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There were jolly farmers and pale-visaged tradesmen from various parts of England, watermen from the Thames, fishermen from the seaports, artisans from town and country, agricultural labourers from everywhere, and ne'er-do-weels from nowhere in particular.

He said that no man could desire more jolly or entertaining companions over a glass of "summut;" but that upon the road it was anything but desirable to meet them; there they were terrible, cursing and swearing, and thrusting the muzzles of their pistols into people's mouths; and at this part of his locution the old man winked, and said, in a somewhat lower voice, that upon the whole they were right in doing so, and that when a person had once made up his mind to become a highwayman, his best policy was to go the whole hog, fearing nothing, but making everybody afraid of him; that people never thought of resisting a savage-faced, foul-mouthed highwayman, and if he were taken, were afraid to bear witness against him, lest he should get off and cut their throats some time or other upon the roads; whereas people would resist being robbed by a sneaking, pale-visaged rascal, and would swear bodily against him on the first opportunity, adding, that Abershaw and Ferguson, two most awful fellows, had enjoyed a long career, whereas two disbanded officers of the army, who wished to rob a coach like gentlemen, had begged the passengers' pardon, and talked of hard necessity, had been set upon by the passengers themselves, amongst whom were three women, pulled from their horses, conducted to Maidstone, and hanged with as little pity as such contemptible fellows deserved.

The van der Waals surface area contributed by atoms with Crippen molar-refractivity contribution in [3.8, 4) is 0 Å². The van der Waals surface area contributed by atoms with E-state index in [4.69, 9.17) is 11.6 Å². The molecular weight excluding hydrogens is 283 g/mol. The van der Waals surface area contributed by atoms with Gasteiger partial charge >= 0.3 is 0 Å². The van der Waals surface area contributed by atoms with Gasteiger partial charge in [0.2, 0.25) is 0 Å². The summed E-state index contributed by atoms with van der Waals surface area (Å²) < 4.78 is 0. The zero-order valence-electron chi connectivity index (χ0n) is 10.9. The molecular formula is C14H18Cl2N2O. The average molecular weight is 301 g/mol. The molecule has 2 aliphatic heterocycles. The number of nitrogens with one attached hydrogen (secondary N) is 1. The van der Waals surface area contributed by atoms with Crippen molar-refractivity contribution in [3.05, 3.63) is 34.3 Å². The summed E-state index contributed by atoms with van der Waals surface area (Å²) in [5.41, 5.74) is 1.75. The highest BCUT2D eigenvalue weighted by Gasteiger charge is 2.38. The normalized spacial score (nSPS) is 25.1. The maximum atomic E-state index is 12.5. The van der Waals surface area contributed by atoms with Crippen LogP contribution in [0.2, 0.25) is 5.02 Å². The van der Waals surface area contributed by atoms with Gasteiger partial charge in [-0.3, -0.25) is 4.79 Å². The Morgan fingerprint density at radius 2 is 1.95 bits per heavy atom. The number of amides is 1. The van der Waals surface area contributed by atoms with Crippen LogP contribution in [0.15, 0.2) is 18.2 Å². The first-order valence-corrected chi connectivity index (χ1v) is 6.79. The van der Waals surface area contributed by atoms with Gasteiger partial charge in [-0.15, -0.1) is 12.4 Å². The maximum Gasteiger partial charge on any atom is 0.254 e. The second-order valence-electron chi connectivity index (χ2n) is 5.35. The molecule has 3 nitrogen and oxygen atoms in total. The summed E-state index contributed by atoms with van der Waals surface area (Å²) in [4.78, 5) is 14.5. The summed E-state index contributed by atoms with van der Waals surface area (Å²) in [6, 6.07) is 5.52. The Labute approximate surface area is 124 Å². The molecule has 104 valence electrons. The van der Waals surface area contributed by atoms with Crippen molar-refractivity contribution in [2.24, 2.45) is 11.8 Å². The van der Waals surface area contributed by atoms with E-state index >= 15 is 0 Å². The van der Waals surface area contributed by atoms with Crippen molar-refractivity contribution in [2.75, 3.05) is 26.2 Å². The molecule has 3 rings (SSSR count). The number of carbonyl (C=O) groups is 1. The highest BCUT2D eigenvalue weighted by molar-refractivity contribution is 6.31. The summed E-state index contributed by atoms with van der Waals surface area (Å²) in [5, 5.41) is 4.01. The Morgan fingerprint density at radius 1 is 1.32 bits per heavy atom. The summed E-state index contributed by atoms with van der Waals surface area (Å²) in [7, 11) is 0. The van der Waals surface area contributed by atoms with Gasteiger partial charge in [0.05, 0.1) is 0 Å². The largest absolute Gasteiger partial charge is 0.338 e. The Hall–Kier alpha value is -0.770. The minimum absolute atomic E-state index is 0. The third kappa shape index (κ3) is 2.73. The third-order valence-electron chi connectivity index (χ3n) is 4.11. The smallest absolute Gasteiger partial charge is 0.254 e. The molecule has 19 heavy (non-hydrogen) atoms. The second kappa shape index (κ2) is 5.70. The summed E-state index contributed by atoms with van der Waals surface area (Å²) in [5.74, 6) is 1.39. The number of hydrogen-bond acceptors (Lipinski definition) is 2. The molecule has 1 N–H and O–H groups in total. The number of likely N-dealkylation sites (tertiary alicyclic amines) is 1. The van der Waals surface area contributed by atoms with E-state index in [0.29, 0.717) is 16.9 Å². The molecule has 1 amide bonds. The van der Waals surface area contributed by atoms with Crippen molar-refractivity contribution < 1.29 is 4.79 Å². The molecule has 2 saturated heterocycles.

When I contrived at last to disengage myself, I saw Lafontaine; but so hollow-cheeked and pale-visaged, that I could scarcely recognize my showy friend in the skeleton knight who stood gesticulating his ultra-happiness before me. At length he drew, with a trembling touch and a glistening eye, from his bosom a letter, which he placed in my hand with a squeeze of eternal friendship.

"But my chief surprise is, to find in this prison more mutual kindness, and, in every sense, more generosity of sentiment, than one generally expects to meet in the world." "Helvetius would tell you that all this was self-interest," was my pale-visaged and contemplative friend's reply.

I like not his pale looks." Another time when Cæsar's friends warned him of Antonius and Dolabella, he answered them again, "I never reckon of them; but these pale-visaged and carrion lean people, I fear them most," meaning Brutus and Cassius.